"The derrick will be used to recover a sunken vessel from the Song Dynasty (960-1127) in the South China Sea, before it possibly being employed to help explore marine oil fields." Source: Underwater archaeology forum "sub-arch" cited from, Wang Ye, Shanghai & Delta, p. 01, 2006-11-24.
Back in the late 1970s I read of a similar ship investigated by the Chinese in one of the delta deposits which was exciting as it contained preserved spices that might be traced to various parts of the Pacific. At about the same time.in the early 1980s, Stony Brook University hosted an international archaeology meeting with China on behalf of the then Dept. of Energy run Brookhaven National Lab nearby where archaeology chemist Emeritus Garman Harbottle worked in his lab. C.N. Yang a Nobel prize winning physicist from Beijing (though then still "Peking" like the German built steel square rigger in NYC South Street Seaport Museum) translated on the spot to the gathered audience during the lecture of the history of Chinese bronze vessels, the tripod vessels referred to as "cooking vessels".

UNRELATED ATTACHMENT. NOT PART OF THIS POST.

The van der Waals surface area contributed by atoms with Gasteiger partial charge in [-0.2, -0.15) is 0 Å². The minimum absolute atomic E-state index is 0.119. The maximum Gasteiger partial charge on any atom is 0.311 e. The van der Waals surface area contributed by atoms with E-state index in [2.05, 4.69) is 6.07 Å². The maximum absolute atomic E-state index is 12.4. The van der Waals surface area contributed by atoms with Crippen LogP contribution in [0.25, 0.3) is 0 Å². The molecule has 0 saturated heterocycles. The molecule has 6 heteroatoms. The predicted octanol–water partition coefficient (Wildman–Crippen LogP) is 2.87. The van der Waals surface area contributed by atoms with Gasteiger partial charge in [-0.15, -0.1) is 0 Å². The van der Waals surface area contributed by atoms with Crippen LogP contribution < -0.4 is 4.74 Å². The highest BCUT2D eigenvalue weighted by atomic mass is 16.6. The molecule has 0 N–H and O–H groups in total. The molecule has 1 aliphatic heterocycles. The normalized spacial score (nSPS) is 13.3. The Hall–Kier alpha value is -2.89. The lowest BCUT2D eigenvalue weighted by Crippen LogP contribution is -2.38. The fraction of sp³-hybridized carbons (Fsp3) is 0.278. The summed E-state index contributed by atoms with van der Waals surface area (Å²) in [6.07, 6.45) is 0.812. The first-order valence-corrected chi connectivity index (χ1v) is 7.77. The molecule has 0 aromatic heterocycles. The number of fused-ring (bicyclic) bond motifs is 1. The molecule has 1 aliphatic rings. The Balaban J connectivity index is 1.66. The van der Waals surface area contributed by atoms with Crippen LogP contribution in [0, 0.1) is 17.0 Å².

Recently I have been reading that the Chinese have developed the deepest diving vessels in the world and now can dive to 99% of the ocean's depth according to the "People's Daily" so I imagine perhaps this type of excavation and display might be important to show they are becoming leading researchers in planetary exploration, both above and below the ocean.
Sourrce: China Daily